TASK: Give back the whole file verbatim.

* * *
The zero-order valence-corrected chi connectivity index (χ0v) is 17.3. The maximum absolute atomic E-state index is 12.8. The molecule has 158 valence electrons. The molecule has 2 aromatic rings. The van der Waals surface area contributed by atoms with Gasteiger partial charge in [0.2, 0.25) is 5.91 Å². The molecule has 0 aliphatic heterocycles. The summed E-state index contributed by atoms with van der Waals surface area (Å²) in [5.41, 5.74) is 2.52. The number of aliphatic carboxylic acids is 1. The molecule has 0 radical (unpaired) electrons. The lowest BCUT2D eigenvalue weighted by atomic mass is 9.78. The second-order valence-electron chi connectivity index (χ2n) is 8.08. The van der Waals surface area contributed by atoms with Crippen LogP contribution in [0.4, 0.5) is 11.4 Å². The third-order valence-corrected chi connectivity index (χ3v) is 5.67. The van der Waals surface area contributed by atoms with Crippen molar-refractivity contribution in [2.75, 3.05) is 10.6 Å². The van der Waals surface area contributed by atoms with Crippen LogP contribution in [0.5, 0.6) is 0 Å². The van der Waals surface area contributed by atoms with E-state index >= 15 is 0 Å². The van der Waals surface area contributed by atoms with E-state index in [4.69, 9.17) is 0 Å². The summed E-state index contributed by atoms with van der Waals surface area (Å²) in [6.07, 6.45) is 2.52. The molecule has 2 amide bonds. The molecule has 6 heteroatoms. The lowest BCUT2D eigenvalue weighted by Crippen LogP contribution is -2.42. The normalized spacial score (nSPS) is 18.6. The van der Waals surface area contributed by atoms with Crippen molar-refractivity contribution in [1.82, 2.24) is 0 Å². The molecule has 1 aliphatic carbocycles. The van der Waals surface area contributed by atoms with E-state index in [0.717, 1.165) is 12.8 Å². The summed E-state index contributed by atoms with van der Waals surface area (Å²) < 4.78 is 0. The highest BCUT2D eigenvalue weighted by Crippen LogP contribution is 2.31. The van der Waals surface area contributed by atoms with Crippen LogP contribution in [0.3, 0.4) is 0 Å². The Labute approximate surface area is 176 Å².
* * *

The zero-order valence-corrected chi connectivity index (χ0v) is 17.3. The maximum absolute atomic E-state index is 12.8. The molecule has 158 valence electrons. The molecule has 2 aromatic rings. The van der Waals surface area contributed by atoms with Gasteiger partial charge in [0.2, 0.25) is 5.91 Å². The molecule has 0 aliphatic heterocycles. The summed E-state index contributed by atoms with van der Waals surface area (Å²) in [5.41, 5.74) is 2.52. The number of aliphatic carboxylic acids is 1. The molecule has 0 radical (unpaired) electrons. The lowest BCUT2D eigenvalue weighted by atomic mass is 9.78. The second-order valence-electron chi connectivity index (χ2n) is 8.08. The van der Waals surface area contributed by atoms with Crippen LogP contribution in [0.4, 0.5) is 11.4 Å². The third-order valence-corrected chi connectivity index (χ3v) is 5.67. The van der Waals surface area contributed by atoms with Crippen molar-refractivity contribution in [2.75, 3.05) is 10.6 Å². The van der Waals surface area contributed by atoms with Crippen LogP contribution in [0.5, 0.6) is 0 Å². The van der Waals surface area contributed by atoms with E-state index >= 15 is 0 Å². The van der Waals surface area contributed by atoms with E-state index in [4.69, 9.17) is 0 Å². The summed E-state index contributed by atoms with van der Waals surface area (Å²) in [6.07, 6.45) is 2.52. The molecule has 2 amide bonds. The molecule has 6 heteroatoms. The lowest BCUT2D eigenvalue weighted by Crippen LogP contribution is -2.42. The normalized spacial score (nSPS) is 18.6. The van der Waals surface area contributed by atoms with Crippen molar-refractivity contribution in [1.82, 2.24) is 0 Å². The molecule has 1 aliphatic carbocycles. The van der Waals surface area contributed by atoms with E-state index in [0.717, 1.165) is 12.8 Å². The summed E-state index contributed by atoms with van der Waals surface area (Å²) < 4.78 is 0. The highest BCUT2D eigenvalue weighted by Crippen LogP contribution is 2.31. The van der Waals surface area contributed by atoms with Crippen LogP contribution in [0.3, 0.4) is 0 Å². The Labute approximate surface area is 176 Å².